Present at home | A virtual tour through the FOMU exhibition of Stephan Vanfleteren
Social Transformation through Photography: The Case of KENE
A practice of care for a neighbourhood and its inhabitants flourishes at KENE in Bamako, Mali, a permanent photography lab for young adults, a place for education, relations, care for the neighbour and its collective memory construction.
Artist video: Anne De Gelas
The Brussels photographer Anne De Gelas creates highly personal work. Often self-portraiture, her images can be intimately revealing. She combines handwritten and typed texts, drawings, clippings and photographs to create a form of diary.
Willy Kessels' Photography and the 1935 Brussels World's Fair
No other medium but photography would work for Willy Kessels (BE, 1898–1974) and define his entire philosophy, on which he imposed a new and recognizable trademark with superimpositions and photomontages.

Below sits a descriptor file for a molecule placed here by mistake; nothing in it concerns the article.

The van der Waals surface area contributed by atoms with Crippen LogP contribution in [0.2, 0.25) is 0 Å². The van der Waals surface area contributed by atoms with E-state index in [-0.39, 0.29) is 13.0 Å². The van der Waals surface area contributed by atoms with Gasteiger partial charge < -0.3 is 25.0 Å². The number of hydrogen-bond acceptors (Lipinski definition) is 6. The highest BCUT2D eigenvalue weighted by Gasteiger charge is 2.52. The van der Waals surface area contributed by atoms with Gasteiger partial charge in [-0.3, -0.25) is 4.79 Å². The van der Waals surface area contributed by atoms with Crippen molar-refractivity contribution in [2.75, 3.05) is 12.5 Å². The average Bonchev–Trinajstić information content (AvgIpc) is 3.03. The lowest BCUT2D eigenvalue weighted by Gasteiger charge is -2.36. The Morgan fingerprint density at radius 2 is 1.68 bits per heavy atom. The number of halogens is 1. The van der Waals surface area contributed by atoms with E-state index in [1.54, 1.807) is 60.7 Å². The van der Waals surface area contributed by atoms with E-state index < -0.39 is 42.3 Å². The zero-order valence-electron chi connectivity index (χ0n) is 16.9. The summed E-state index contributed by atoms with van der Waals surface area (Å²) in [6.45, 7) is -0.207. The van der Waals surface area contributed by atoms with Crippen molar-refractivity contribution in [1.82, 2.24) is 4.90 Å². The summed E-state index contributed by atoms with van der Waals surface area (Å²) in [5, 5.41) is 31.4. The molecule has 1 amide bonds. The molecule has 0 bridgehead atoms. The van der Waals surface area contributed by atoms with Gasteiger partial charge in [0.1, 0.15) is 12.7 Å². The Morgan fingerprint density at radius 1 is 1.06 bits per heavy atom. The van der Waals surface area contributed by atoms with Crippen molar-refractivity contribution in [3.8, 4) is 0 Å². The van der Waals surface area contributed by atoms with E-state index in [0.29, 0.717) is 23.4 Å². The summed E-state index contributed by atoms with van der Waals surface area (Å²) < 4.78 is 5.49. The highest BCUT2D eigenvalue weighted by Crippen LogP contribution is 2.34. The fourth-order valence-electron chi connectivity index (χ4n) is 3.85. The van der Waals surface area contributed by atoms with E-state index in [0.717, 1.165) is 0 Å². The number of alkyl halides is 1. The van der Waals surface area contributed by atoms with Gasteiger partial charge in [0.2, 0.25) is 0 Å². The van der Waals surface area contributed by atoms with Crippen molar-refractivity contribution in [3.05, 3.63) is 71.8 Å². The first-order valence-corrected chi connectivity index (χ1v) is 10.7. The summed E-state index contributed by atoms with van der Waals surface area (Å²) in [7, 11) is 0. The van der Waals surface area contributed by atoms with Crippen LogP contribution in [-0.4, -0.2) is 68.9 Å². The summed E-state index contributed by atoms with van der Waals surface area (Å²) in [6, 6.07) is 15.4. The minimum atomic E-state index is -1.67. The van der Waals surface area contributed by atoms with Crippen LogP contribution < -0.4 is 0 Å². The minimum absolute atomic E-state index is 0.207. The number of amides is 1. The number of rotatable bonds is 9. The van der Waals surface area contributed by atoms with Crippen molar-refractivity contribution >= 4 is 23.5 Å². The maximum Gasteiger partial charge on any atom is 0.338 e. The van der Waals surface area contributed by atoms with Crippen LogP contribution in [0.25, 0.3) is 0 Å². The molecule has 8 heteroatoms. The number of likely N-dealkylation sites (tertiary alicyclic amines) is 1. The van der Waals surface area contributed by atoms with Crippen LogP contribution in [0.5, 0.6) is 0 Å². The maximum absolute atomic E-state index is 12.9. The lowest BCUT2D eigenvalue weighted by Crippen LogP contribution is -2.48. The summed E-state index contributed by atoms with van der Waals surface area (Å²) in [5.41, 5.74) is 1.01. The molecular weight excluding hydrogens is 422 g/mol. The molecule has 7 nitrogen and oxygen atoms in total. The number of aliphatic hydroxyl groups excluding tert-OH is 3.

On Inge Meijer’s A Garden Revisioned
During a residency Dutch artist Inge Meijer came across a massive archive of pre-wedding photography at a bankrupt wedding hall in Gwangju, South Korea. Meijer started working on the archive, which resulted in her ongoing installation project
Max Pinckers - Margins of Excess
N.a.v. de tentoonstelling van Max Pinckers in het FOMU toont VRT de documentaire Max Pinckers - Margins of Excess. Bekijk hoe Pinckers doorheen de VS reist en onderzoek doet naar de vage grens tussen fictie en realiteit in de Amerikaanse media.
Radical Futurism: Documentary's Chronopolitics
With her compelling contribution to Indigenous futurism, Thirza Jean Cuthand’s Reclamation, 2018, documents what’s to come.
Artist video: Bieke Depoorter
Bieke Depoorter’s artistic practice is based on her relationships with the people she photographs. In recent years, she has been searching for ways to further close the gap.
Vincen Beeckman about Le Fusée de la Motographie
The project 'Le Fusée de la Motographie' consists of more than 100 boxes. In each box you can find one or more photographs.
Fruits Of Self-Care: Soft, Spoiled, Radical
Self-care is 'a bit of a catch-all term', thus opens writer and poet Anna Lounguine her essay on a concept that culturally speaking seems to have lost its ethical and political potentials.